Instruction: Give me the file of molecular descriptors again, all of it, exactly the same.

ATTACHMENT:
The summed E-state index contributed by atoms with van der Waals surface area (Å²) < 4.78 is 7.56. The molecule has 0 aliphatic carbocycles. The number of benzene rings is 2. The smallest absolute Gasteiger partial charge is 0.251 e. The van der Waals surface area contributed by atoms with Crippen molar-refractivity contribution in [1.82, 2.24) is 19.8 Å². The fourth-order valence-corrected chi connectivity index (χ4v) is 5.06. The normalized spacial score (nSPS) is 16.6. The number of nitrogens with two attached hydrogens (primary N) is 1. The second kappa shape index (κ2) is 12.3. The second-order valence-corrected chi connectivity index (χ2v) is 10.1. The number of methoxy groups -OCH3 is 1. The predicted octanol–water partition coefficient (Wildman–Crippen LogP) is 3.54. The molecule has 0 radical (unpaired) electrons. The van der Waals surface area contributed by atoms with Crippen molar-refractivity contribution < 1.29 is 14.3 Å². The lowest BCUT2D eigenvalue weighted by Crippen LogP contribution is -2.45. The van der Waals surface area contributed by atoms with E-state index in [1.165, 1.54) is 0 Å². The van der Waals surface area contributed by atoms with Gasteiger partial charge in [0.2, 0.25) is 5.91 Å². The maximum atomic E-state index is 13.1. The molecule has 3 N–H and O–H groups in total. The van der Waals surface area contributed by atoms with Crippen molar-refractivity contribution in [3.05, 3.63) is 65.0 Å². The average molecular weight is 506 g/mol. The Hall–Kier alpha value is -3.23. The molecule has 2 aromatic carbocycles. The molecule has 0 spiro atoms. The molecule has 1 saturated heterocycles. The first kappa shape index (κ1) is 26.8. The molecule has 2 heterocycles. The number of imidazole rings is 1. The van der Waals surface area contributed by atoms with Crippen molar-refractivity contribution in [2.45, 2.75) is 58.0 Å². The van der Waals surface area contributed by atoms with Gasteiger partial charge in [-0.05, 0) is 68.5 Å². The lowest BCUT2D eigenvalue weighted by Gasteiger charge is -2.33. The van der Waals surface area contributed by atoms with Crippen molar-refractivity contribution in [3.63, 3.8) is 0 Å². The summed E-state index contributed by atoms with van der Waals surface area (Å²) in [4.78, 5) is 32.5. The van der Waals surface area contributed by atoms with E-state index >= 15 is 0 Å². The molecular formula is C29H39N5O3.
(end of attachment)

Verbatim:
The summed E-state index contributed by atoms with van der Waals surface area (Å²) < 4.78 is 7.56. The molecule has 0 aliphatic carbocycles. The number of benzene rings is 2. The smallest absolute Gasteiger partial charge is 0.251 e. The van der Waals surface area contributed by atoms with Crippen molar-refractivity contribution in [1.82, 2.24) is 19.8 Å². The fourth-order valence-corrected chi connectivity index (χ4v) is 5.06. The normalized spacial score (nSPS) is 16.6. The number of nitrogens with two attached hydrogens (primary N) is 1. The second kappa shape index (κ2) is 12.3. The second-order valence-corrected chi connectivity index (χ2v) is 10.1. The number of methoxy groups -OCH3 is 1. The predicted octanol–water partition coefficient (Wildman–Crippen LogP) is 3.54. The molecule has 0 radical (unpaired) electrons. The van der Waals surface area contributed by atoms with Crippen molar-refractivity contribution < 1.29 is 14.3 Å². The lowest BCUT2D eigenvalue weighted by Crippen LogP contribution is -2.45. The van der Waals surface area contributed by atoms with E-state index in [1.165, 1.54) is 0 Å². The van der Waals surface area contributed by atoms with Gasteiger partial charge in [0.2, 0.25) is 5.91 Å². The maximum atomic E-state index is 13.1. The molecule has 3 N–H and O–H groups in total. The van der Waals surface area contributed by atoms with Crippen molar-refractivity contribution in [3.05, 3.63) is 65.0 Å². The average molecular weight is 506 g/mol. The Hall–Kier alpha value is -3.23. The molecule has 2 aromatic carbocycles. The molecule has 0 spiro atoms. The molecule has 1 saturated heterocycles. The first kappa shape index (κ1) is 26.8. The molecule has 2 heterocycles. The number of imidazole rings is 1. The van der Waals surface area contributed by atoms with Crippen molar-refractivity contribution in [2.45, 2.75) is 58.0 Å². The van der Waals surface area contributed by atoms with Gasteiger partial charge in [-0.05, 0) is 68.5 Å². The lowest BCUT2D eigenvalue weighted by Gasteiger charge is -2.33. The van der Waals surface area contributed by atoms with Crippen molar-refractivity contribution in [3.63, 3.8) is 0 Å². The summed E-state index contributed by atoms with van der Waals surface area (Å²) in [4.78, 5) is 32.5. The van der Waals surface area contributed by atoms with E-state index >= 15 is 0 Å². The molecular formula is C29H39N5O3.